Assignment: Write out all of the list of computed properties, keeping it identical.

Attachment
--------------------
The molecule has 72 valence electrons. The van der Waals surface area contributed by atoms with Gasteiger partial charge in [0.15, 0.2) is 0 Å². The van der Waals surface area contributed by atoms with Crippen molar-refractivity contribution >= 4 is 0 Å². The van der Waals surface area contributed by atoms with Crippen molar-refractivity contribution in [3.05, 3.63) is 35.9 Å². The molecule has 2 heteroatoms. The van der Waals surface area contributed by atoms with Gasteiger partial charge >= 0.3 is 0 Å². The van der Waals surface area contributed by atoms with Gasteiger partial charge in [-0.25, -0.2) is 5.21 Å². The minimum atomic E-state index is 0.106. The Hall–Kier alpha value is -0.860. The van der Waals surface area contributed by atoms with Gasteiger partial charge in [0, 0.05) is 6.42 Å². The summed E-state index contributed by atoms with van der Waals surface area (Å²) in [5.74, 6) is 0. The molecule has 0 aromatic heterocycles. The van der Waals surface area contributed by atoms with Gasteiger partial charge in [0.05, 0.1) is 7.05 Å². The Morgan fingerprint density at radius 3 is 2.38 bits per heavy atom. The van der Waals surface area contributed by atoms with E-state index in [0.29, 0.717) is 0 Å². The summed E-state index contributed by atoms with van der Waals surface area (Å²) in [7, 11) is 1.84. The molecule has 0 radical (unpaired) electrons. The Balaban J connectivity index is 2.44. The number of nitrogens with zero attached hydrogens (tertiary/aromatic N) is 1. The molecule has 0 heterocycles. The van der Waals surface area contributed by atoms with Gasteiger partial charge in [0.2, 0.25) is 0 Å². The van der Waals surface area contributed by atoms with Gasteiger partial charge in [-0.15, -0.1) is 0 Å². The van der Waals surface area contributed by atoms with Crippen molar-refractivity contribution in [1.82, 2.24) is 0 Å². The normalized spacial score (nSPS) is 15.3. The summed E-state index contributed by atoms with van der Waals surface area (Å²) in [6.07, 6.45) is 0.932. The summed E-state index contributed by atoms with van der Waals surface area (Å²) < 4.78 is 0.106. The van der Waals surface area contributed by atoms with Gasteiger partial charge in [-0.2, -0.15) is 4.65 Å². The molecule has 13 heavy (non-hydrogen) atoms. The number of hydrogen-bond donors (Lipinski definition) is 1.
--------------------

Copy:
The molecule has 72 valence electrons. The van der Waals surface area contributed by atoms with Gasteiger partial charge in [0.15, 0.2) is 0 Å². The van der Waals surface area contributed by atoms with Crippen molar-refractivity contribution >= 4 is 0 Å². The van der Waals surface area contributed by atoms with Crippen molar-refractivity contribution in [3.05, 3.63) is 35.9 Å². The molecule has 2 heteroatoms. The van der Waals surface area contributed by atoms with Gasteiger partial charge >= 0.3 is 0 Å². The van der Waals surface area contributed by atoms with Gasteiger partial charge in [-0.25, -0.2) is 5.21 Å². The minimum atomic E-state index is 0.106. The Hall–Kier alpha value is -0.860. The van der Waals surface area contributed by atoms with Gasteiger partial charge in [0, 0.05) is 6.42 Å². The summed E-state index contributed by atoms with van der Waals surface area (Å²) in [5.74, 6) is 0. The molecule has 0 aromatic heterocycles. The van der Waals surface area contributed by atoms with Gasteiger partial charge in [0.05, 0.1) is 7.05 Å². The Morgan fingerprint density at radius 3 is 2.38 bits per heavy atom. The van der Waals surface area contributed by atoms with E-state index in [0.29, 0.717) is 0 Å². The summed E-state index contributed by atoms with van der Waals surface area (Å²) in [7, 11) is 1.84. The molecule has 0 radical (unpaired) electrons. The Balaban J connectivity index is 2.44. The number of nitrogens with zero attached hydrogens (tertiary/aromatic N) is 1. The molecule has 0 heterocycles. The van der Waals surface area contributed by atoms with Gasteiger partial charge in [0.2, 0.25) is 0 Å². The van der Waals surface area contributed by atoms with Gasteiger partial charge in [-0.15, -0.1) is 0 Å². The van der Waals surface area contributed by atoms with Crippen molar-refractivity contribution in [1.82, 2.24) is 0 Å². The normalized spacial score (nSPS) is 15.3. The summed E-state index contributed by atoms with van der Waals surface area (Å²) in [6.07, 6.45) is 0.932. The summed E-state index contributed by atoms with van der Waals surface area (Å²) < 4.78 is 0.106. The van der Waals surface area contributed by atoms with Gasteiger partial charge in [-0.2, -0.15) is 4.65 Å². The molecule has 13 heavy (non-hydrogen) atoms. The number of hydrogen-bond donors (Lipinski definition) is 1.